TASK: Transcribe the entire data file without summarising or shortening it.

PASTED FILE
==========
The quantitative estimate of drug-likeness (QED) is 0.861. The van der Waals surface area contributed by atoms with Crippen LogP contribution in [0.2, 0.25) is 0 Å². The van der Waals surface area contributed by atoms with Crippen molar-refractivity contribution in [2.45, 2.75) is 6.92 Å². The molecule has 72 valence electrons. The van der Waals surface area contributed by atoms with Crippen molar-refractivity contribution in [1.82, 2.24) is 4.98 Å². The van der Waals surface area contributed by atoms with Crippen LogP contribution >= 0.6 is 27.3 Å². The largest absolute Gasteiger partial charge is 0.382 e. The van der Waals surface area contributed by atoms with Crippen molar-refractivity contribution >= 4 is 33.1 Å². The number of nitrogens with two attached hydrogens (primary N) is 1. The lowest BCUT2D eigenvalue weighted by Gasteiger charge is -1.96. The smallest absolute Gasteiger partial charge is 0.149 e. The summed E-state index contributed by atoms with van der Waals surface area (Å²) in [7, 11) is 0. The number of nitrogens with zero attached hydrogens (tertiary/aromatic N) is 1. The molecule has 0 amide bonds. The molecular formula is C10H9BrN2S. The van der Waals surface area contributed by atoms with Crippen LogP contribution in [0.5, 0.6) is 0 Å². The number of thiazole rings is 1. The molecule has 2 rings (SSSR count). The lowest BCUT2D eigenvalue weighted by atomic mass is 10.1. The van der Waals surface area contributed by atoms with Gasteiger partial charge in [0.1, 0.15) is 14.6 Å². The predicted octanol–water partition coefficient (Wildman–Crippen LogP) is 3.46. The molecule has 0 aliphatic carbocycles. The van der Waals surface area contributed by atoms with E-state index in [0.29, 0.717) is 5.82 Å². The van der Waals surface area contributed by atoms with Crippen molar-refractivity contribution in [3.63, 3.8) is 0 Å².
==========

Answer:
The quantitative estimate of drug-likeness (QED) is 0.861. The van der Waals surface area contributed by atoms with Crippen LogP contribution in [0.2, 0.25) is 0 Å². The van der Waals surface area contributed by atoms with Crippen molar-refractivity contribution in [2.45, 2.75) is 6.92 Å². The molecule has 72 valence electrons. The van der Waals surface area contributed by atoms with Crippen molar-refractivity contribution in [1.82, 2.24) is 4.98 Å². The van der Waals surface area contributed by atoms with Crippen LogP contribution >= 0.6 is 27.3 Å². The largest absolute Gasteiger partial charge is 0.382 e. The van der Waals surface area contributed by atoms with Crippen molar-refractivity contribution >= 4 is 33.1 Å². The number of nitrogens with two attached hydrogens (primary N) is 1. The lowest BCUT2D eigenvalue weighted by Gasteiger charge is -1.96. The smallest absolute Gasteiger partial charge is 0.149 e. The summed E-state index contributed by atoms with van der Waals surface area (Å²) in [7, 11) is 0. The number of nitrogens with zero attached hydrogens (tertiary/aromatic N) is 1. The molecule has 0 amide bonds. The molecular formula is C10H9BrN2S. The van der Waals surface area contributed by atoms with Crippen LogP contribution in [0.5, 0.6) is 0 Å². The number of thiazole rings is 1. The molecule has 2 rings (SSSR count). The lowest BCUT2D eigenvalue weighted by atomic mass is 10.1. The van der Waals surface area contributed by atoms with Gasteiger partial charge in [0.1, 0.15) is 14.6 Å². The predicted octanol–water partition coefficient (Wildman–Crippen LogP) is 3.46. The molecule has 0 aliphatic carbocycles. The van der Waals surface area contributed by atoms with E-state index in [0.29, 0.717) is 5.82 Å². The van der Waals surface area contributed by atoms with Crippen molar-refractivity contribution in [3.63, 3.8) is 0 Å².